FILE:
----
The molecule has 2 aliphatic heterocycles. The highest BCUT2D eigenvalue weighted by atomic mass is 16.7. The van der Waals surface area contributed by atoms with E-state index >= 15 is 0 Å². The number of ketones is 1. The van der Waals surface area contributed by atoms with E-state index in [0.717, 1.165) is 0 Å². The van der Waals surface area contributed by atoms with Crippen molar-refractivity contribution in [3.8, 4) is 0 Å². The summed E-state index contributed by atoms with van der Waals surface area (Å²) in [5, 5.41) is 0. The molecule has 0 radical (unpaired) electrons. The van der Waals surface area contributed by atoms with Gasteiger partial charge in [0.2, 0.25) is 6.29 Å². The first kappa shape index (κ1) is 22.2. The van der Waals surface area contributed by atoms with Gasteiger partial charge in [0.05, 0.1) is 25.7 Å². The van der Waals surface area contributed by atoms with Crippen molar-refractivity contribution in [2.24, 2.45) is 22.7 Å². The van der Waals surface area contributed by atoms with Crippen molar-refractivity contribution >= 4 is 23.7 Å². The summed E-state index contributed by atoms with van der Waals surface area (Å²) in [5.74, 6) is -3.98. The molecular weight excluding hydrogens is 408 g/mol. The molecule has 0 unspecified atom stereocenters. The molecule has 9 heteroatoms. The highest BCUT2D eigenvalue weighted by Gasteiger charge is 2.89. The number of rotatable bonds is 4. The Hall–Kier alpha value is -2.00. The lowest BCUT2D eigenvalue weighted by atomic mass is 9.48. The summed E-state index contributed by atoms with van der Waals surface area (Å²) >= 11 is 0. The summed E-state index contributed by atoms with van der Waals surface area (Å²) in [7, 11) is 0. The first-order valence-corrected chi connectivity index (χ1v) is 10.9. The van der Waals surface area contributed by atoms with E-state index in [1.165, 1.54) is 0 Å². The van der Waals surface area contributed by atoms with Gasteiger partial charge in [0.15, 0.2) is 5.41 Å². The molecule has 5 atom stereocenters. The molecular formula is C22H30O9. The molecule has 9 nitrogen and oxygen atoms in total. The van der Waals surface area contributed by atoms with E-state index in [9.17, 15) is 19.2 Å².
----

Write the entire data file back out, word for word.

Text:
The molecule has 2 aliphatic heterocycles. The highest BCUT2D eigenvalue weighted by atomic mass is 16.7. The van der Waals surface area contributed by atoms with E-state index >= 15 is 0 Å². The number of ketones is 1. The van der Waals surface area contributed by atoms with E-state index in [0.717, 1.165) is 0 Å². The van der Waals surface area contributed by atoms with Crippen molar-refractivity contribution in [3.8, 4) is 0 Å². The summed E-state index contributed by atoms with van der Waals surface area (Å²) in [5, 5.41) is 0. The molecule has 0 radical (unpaired) electrons. The van der Waals surface area contributed by atoms with Gasteiger partial charge in [0.2, 0.25) is 6.29 Å². The first kappa shape index (κ1) is 22.2. The van der Waals surface area contributed by atoms with Gasteiger partial charge in [0.05, 0.1) is 25.7 Å². The van der Waals surface area contributed by atoms with Crippen molar-refractivity contribution in [2.24, 2.45) is 22.7 Å². The van der Waals surface area contributed by atoms with Crippen molar-refractivity contribution >= 4 is 23.7 Å². The summed E-state index contributed by atoms with van der Waals surface area (Å²) in [5.74, 6) is -3.98. The molecular weight excluding hydrogens is 408 g/mol. The molecule has 0 unspecified atom stereocenters. The molecule has 9 heteroatoms. The highest BCUT2D eigenvalue weighted by Gasteiger charge is 2.89. The number of rotatable bonds is 4. The Hall–Kier alpha value is -2.00. The lowest BCUT2D eigenvalue weighted by atomic mass is 9.48. The summed E-state index contributed by atoms with van der Waals surface area (Å²) >= 11 is 0. The summed E-state index contributed by atoms with van der Waals surface area (Å²) in [7, 11) is 0. The first-order valence-corrected chi connectivity index (χ1v) is 10.9. The van der Waals surface area contributed by atoms with E-state index in [1.165, 1.54) is 0 Å². The van der Waals surface area contributed by atoms with Gasteiger partial charge in [0.15, 0.2) is 5.41 Å². The molecule has 5 atom stereocenters. The molecular formula is C22H30O9. The molecule has 9 nitrogen and oxygen atoms in total. The van der Waals surface area contributed by atoms with E-state index in [9.17, 15) is 19.2 Å².